The next moment is winter, and the monster’s looming over. It’s wearing pin-stripes, and holding a hammer. My ghost-heart races. It puts the hammer in its briefcase, and presses the elevator button. The doors chime, and the monster steps in. It winks as the doors close.

I know I shouldn’t turn back, that I should go past the elevator, all the way to the bins. But I’m too scared, and part of me knows I’m too late. I go to the covers, instead of recycling. I hide, like I always do, in the sheets.

It’s the woman from the down the hall who finds him. Everyone on the floor hears her screams. There aren’t enough covers. The sirens come next. I shriek in time with them. The world is red, black, grey, and piercing. My feelings don’t have words. Ghost-skin burns, then sweats.

I find myself at the window. The sun is rising, pressing my gut. I look down at North Saskatchewan—the ice is too bright. I’m being held down, slipping back into shock. The ice bursts my appendix, the river runs red satin. I had so many dreams.

Police and forensics come and go. There’s yellow tape and an “out of order” sign on the elevator. Investigators photograph Pete’s apartment. They put his phone in a Ziplock, and someone asks, “Have they called the mother?” I’m in a coffin, thumping down stairs, and there’s nothing in the world I can do.

The sun’s already set, and it’s early afternoon when Pete’s mom walks into the apartment. I don’t recognize her—she looks more like a ghost than me. I feel terror, then relief, that she can’t see me. What would I tell her? That I drew the monster to Pete? That I wasn’t there, when it mattered?

She lets out a sob, and I realize she’s been holding her breath. Her shoulders curl, and when she straightens, her skin is thinner and her hair a starker white. Death shadows lengthen under her eyes.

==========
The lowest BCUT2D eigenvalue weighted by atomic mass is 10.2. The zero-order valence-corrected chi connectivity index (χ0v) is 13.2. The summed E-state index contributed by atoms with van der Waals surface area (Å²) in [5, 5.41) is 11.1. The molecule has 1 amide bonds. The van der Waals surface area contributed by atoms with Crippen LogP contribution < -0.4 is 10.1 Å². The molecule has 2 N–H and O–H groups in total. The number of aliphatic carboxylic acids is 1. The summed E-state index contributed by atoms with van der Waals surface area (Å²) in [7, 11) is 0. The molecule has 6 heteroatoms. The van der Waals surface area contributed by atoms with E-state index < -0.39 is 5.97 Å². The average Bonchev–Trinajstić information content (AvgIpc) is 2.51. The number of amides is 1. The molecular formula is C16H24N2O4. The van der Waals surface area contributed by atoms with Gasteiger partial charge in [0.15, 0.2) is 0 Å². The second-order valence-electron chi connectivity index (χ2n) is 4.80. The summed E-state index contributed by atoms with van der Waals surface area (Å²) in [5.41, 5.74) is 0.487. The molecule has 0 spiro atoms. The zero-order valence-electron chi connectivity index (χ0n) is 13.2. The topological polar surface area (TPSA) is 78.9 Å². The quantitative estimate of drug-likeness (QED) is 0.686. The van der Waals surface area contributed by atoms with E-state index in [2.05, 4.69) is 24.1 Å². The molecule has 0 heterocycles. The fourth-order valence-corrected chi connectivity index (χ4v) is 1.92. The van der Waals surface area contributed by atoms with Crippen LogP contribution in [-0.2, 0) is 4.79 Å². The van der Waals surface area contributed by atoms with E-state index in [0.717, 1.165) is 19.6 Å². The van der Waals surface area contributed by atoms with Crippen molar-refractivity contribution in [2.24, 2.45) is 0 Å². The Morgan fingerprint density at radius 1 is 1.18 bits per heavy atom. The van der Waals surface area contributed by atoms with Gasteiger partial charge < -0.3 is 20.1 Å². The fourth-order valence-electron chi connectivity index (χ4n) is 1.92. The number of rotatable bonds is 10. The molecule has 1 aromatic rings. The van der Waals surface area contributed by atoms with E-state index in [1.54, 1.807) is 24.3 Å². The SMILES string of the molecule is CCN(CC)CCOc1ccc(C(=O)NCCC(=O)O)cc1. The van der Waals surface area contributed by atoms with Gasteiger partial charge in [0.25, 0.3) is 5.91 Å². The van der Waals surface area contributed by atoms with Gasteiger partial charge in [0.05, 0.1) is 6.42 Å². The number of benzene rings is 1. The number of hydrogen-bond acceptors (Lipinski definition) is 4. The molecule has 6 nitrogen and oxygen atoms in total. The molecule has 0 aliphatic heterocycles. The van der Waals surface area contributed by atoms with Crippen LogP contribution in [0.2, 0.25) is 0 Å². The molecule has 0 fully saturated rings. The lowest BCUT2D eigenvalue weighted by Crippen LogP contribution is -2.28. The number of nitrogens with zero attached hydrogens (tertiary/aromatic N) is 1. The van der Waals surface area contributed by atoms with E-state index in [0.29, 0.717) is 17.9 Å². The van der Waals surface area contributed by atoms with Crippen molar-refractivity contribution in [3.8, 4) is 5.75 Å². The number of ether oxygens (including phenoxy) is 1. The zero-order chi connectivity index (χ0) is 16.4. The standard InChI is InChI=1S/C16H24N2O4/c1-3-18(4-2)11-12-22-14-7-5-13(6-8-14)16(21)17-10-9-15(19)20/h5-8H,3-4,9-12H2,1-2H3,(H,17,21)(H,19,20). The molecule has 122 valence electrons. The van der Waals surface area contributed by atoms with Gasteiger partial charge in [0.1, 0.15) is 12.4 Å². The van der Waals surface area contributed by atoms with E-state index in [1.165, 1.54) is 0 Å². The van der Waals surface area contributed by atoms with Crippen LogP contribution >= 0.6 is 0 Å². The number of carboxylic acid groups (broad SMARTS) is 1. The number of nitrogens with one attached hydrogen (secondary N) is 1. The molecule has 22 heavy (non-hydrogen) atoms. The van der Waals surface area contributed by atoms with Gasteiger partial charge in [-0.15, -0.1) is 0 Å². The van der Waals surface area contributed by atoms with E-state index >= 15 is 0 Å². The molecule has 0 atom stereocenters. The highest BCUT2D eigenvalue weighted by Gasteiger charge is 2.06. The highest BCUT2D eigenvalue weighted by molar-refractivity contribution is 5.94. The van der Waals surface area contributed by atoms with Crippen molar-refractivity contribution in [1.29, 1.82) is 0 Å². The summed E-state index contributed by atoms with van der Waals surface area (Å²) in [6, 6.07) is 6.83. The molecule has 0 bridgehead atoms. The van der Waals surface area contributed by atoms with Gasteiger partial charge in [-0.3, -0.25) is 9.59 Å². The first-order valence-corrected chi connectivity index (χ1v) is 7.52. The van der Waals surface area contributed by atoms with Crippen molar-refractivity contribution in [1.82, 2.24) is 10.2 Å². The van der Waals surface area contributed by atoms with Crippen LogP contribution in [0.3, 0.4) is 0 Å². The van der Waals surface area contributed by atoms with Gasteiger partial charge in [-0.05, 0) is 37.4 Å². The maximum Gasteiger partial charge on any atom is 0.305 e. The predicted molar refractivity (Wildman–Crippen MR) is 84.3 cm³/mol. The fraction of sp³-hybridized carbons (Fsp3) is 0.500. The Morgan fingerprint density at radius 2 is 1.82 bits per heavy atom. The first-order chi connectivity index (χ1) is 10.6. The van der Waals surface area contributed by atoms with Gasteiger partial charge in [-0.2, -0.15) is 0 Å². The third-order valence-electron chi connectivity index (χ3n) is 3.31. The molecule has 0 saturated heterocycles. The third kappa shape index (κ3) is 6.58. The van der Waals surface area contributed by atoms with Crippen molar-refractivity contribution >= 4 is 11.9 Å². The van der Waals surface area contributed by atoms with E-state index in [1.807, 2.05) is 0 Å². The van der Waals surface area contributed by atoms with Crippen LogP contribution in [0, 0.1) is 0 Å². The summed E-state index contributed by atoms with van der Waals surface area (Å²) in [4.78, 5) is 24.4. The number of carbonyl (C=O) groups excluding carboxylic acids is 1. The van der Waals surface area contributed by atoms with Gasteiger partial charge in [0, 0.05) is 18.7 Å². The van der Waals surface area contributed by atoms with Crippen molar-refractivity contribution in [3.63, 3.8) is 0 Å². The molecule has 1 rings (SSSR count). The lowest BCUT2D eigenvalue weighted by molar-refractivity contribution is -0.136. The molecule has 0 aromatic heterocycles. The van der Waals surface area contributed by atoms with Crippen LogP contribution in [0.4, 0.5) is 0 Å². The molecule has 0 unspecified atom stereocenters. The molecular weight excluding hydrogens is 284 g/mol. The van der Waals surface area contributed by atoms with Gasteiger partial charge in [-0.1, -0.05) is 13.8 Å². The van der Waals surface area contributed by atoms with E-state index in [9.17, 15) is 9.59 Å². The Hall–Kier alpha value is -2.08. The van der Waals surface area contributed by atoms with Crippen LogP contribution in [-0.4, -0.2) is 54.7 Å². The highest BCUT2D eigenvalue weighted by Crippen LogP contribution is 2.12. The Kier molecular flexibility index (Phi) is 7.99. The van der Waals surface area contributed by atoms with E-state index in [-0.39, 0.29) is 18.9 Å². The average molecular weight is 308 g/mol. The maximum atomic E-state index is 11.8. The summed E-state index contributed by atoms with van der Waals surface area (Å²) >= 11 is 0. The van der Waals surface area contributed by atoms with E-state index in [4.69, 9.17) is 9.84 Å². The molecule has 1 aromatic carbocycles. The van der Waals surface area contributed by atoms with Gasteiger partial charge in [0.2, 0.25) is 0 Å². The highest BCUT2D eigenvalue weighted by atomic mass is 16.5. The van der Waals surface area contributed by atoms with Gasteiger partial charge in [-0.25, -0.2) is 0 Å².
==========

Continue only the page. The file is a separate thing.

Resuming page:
Cars inch across the bridge, headlights illuminating the dark. The lights are off in the apartment. Pete’s mom is on the floor, taking ragged breaths. She looks older than les vieux. She brushes her hands over Pete’s fiddle, and takes his shoes with her when she leaves.

By the time Pete walks in, the frozen river is reflecting moon. I don’t hear his steps, he’s still in his socks. He has that expression, when he oversleeps his alarm and can’t believe the hour. His hair is mussed. He’s still wearing jeans.

He doesn’t look at me. Might not see me. I was disoriented, too. At least, he didn’t make his entrance in a coffin, thumping.

Pete’s mom comes back the next day, and the day after. Each visit, she’s greyer. Sometimes, I wonder if she’s the one who died. She picks up a smart speaker and puts it down. She runs her fingers along his fiddle case, then the speaker. Pete tries to touch her. His face turns to anguish—I can’t look.

When she leaves, the sky is black. Crystals of snow and ice glimmer as they fall, lazy, from the sky. Pete fixes his eyes on me. Yes, I’m wearing jeans too.

I want to tell him, I’m sorry. Instead, I say it will be fine, and that tomorrow, I’ll take him to a Western.

He looks at me. My ghost-lips might not be making the right shapes. The light on the smart speaker comes alive. It circles, pink and blue, a winter sky. It refers us to web results for a movie theatre. A moment later, the other speaker alights. It starts to play fiddle—the tune is crooked.

We both look at the speaker. The moon shifts. It’s shining into the apartment, and reflecting off the river, making two moons in our room. Pete takes a tentative step. He steps again. I step, too.

Pete’s temple is quiet, but there’s a heaviness in his face that’s new. I don’t think it will go away. We move to the music, and for a moment, the current of the paired speakers connects us. Pete’s sadness floods into me, along with his anger, and his pain. A river of unrealized, exquisite music. I show him my obsolete dreams. Pete’s nothing like that cowboy, but I tighten my Wranglers, and dance with him, anyway.

The moons are so bright, I have to squint my ghost-eyes. Pete picks up his step. I look out the window. This is the landscape of a Western. Lights flicker to the east. I think of the buffalo, making their comeback. Maybe, when the sun rises, they’ll be closer.

About the author

EC Dorgan writes dark fiction and monster stories on Treaty 6 Territory in the Edmonton area. She has stories published or forthcoming in The Dread Machine, Metaphorosis, and Novus Monstrum. She is a member of the Métis Nation of Alberta.